: To test what was going on, I
: created a simple 'cuboid' part, then made hole in one of its faces, ie a
: blind cut with a five-sided section (as it happens).
: I then created an assembly, and assembled the cuboid part into it.
: I then created a new part within the assembly, the idea being that this I
: would fit into the hole in a certain way 9made up on the fly). Crucially,
: though, I would resize the cuboid part, and wanted to check that the
: 'insert' part resized as I expected, all fine and dandy.
: So, when I created a new part within the assembly, I selected as references
: the inside surfaces of the cuboid part's hole.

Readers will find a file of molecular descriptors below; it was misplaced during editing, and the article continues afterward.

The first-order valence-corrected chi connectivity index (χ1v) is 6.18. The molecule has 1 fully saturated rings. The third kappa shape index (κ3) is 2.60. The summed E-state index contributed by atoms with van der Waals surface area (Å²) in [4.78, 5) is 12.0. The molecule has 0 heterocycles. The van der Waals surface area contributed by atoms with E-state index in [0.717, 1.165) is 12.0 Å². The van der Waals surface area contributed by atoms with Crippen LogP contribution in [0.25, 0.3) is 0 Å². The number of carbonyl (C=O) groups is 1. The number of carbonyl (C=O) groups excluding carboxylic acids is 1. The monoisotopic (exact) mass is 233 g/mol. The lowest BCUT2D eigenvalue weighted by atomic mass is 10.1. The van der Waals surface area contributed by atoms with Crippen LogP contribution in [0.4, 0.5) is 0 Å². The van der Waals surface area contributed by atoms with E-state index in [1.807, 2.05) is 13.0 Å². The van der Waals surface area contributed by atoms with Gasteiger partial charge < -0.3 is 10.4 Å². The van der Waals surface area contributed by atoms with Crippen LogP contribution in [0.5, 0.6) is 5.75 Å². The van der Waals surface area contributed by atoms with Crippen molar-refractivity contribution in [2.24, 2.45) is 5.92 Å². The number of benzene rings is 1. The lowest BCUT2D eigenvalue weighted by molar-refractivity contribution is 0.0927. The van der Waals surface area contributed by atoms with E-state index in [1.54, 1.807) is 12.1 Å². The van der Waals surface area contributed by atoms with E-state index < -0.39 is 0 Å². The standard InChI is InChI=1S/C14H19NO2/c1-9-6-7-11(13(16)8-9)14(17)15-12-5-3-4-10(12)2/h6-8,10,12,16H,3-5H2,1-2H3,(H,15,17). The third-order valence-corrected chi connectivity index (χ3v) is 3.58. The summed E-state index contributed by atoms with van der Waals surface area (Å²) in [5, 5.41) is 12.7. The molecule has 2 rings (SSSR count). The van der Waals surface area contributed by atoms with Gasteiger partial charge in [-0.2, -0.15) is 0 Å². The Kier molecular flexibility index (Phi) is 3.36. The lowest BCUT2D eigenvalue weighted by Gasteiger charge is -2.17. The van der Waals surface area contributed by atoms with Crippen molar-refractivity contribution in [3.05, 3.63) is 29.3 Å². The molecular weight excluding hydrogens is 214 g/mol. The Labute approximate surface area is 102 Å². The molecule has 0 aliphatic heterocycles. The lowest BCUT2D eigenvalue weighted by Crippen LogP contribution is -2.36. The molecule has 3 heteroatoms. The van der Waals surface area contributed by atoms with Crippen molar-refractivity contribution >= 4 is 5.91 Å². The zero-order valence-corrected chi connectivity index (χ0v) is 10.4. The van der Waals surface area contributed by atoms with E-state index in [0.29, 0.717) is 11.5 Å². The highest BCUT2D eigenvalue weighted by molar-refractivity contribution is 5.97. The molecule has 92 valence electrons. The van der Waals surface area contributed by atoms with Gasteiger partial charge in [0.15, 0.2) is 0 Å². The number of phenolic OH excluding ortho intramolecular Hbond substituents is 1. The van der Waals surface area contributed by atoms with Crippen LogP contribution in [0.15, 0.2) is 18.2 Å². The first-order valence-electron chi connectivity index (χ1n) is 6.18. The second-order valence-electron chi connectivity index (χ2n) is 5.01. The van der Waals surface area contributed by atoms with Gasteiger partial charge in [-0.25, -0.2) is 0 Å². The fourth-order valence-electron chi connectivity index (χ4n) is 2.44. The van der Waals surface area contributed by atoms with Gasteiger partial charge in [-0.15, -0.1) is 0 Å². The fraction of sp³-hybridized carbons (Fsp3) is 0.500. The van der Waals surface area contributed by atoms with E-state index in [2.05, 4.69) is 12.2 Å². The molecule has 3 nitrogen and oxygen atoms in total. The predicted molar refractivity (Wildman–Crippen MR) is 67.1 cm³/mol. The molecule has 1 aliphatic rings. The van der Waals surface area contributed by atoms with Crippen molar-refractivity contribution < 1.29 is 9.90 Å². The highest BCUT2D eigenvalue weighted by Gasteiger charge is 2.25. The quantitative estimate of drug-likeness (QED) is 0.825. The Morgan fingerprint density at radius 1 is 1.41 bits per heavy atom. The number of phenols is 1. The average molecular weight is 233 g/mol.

: Problem was, when I resized the cuboid part, the insert part resized not how
: I wanted it to.
How did you want it to locate or resize? If, as I suspect, you wanted the
associated second part feature to stay 'centered' on the five sided hole, then
don't pick the sides for references. Use datums for your references. But for the
hole geometry, create the smaller hole by offsetting the hole edges. That way you
get the location and the size. You could also create additional reference
in the base part which could be used as a reference, such as a construction
tangent to the sides and an axis point that could be referenced by your
second part feature. These techniqes let you use the base parts location
references with out constraining the size of the second part's geometry. There
additional techniques that can be suggested if the above doesn't quite get at the
BTW, thanks for the more complete description. To a greater extent, it lets me
"look over your shoulder".